Fed up with long security lines at O’Hare International Airport that forced thousands of passengers to miss their flights, four powerful aldermen pushed Wednesday to give the Transportation Security Administration the boot and privatize passenger screening at O’Hare and Midway airports.
Help is on the way in the form of more TSA and airline personnel. But that doesn’t seem to matter to Finance Committee Chairman Edward Burke (14th), Aviation Committee Chairman Mike Zalewski (23rd), Zoning Committee Chairman Danny Solis (25th) and President Pro-Tem Marge Laurino (39th).
At Wednesday’s City Council meeting, they introduced a resolution urging Aviation Commissioner Ginger Evans to take matters into her own hands. Specifically, they want Evans to “apply for TSA’s Screening Partnership Program to enhance flexibility in the staffing levels, assignments and operating hours of screening staff in order to improve the effectiveness and efficiency of passenger screening.”
In a news release distributed along with the resolution, Burke explained that the TSA’s Screening Partnership Program allows airports to “utilize qualified private contractors to screen passengers and baggage under federal oversight in compliance with TSA security procedures.”
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More than 20 airports already do just that, including San Francisco International and Kansas City International, Burke said. Atlanta and New York threatened to do the same but backed off.
“We’re the best the busiest air hub in the nation. People who are flying out of Chicago — whether it’s O’Hare or Midway — shouldn’t be subjected to the kind of hardships that they are today because of the ineptitude of TSA,” Burke told reporters, jumping on an anti-TSA, pro-passenger bandwagon that already includes U.S. Sen. Mark Kirk and Dick Durbin and Mayor Rahm Emanuel.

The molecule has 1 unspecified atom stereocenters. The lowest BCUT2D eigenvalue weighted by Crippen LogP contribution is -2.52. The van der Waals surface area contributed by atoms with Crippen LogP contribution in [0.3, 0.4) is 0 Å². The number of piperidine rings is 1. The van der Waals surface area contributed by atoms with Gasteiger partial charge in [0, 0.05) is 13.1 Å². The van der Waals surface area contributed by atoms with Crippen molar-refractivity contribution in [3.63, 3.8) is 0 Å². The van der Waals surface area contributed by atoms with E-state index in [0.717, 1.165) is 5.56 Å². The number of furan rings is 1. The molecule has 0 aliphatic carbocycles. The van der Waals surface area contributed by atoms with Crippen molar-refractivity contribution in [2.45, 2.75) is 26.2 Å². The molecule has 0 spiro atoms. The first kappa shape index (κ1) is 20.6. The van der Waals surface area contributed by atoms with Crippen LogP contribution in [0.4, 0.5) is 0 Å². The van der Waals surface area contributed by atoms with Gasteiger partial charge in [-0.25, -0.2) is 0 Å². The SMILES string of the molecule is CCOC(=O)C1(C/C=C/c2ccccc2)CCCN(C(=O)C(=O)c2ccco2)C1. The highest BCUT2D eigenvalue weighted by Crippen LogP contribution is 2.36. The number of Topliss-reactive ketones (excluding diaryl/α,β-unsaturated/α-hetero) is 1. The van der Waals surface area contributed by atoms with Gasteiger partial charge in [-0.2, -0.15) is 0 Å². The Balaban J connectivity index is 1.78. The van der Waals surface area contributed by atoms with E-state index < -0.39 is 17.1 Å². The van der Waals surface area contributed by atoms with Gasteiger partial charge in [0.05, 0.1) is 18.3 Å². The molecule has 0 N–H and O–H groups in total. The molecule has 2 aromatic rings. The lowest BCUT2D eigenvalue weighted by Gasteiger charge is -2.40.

“There’s 3,000 less TSA screeners now than there were in 2011. Does that make any sense? And does it take this kind of crisis to wake up the people in Washington? . . . It’s not working here with TSA. So, maybe it’s an opportunity to give private industry a chance to show whether or not they can do it right” at federal expense.
Burke scoffed at the TSA’s suggestion that “help is on the way” to O’Hare.
“That’s like the FBI agent that shows up at your door and knocks and says, `I’m from the FBI and I’m here to help you,” the alderman said.
Emanuel said he’s open to the possibility of privatizing O’Hare and Midway screening after warning Homeland Security Secretary Jeh Johnson weeks ago that thanks to early summer travel and TSA cuts, “You are not prepared for what’s coming.”
“It’s clear both in Chicago and other cities what happened — and it was totally avoidable and it was totally unacceptable,” he said.
The mayor said the TSA administrator will be in Chicago on Friday for a private meeting “to make sure that this doesn’t happen again.”
“He will be clearly aware of the introduction of a new ordinance. And the fact is, with New York looking at this, Atlanta looking at it and now Chicago, it’s a wake-up call to TSA that this was a human error of a tremendous magnitude and it’s unacceptable and the sad part about it [is], it was avoidable.”
Earlier this week, Emanuel made it clear he had no appetite for privatizing O’Hare and Midway screening. Why is he now open to the idea?
“You had asked me the question before my phone call [to the TSA]. I wanted to make sure my phone call was received. It was. And now, we’ve got the [added] resources coming,” the mayor said.
“I’m not saying I’m open. I’m saying it’s a tool in the tool box and that’s why I asked the TSA director to be here on Friday for a meeting.”
After several days that saw passengers missing flights and sleeping on cots at O’Hare because of the hours-long wait to get through security — and a security line at Midway that stretched all the way out to the airport’s CTA Orange Line station — the TSA administrator apologized to the people of Chicago and dispatched dozens of reinforcements.
It happened after Kirk demanded that the problems be remedied in time for the Memorial Day rush, Durbin put his foot down and Mayor Rahm Emanuel used his clout as a former White House chief of staff to push for a staffing solution.
All three were tripping over themselves to claim credit.
The aldermanic news release noted that roughly 450 American Airlines customers at O’Hare missed their flights on Sunday because of the security line debacle there.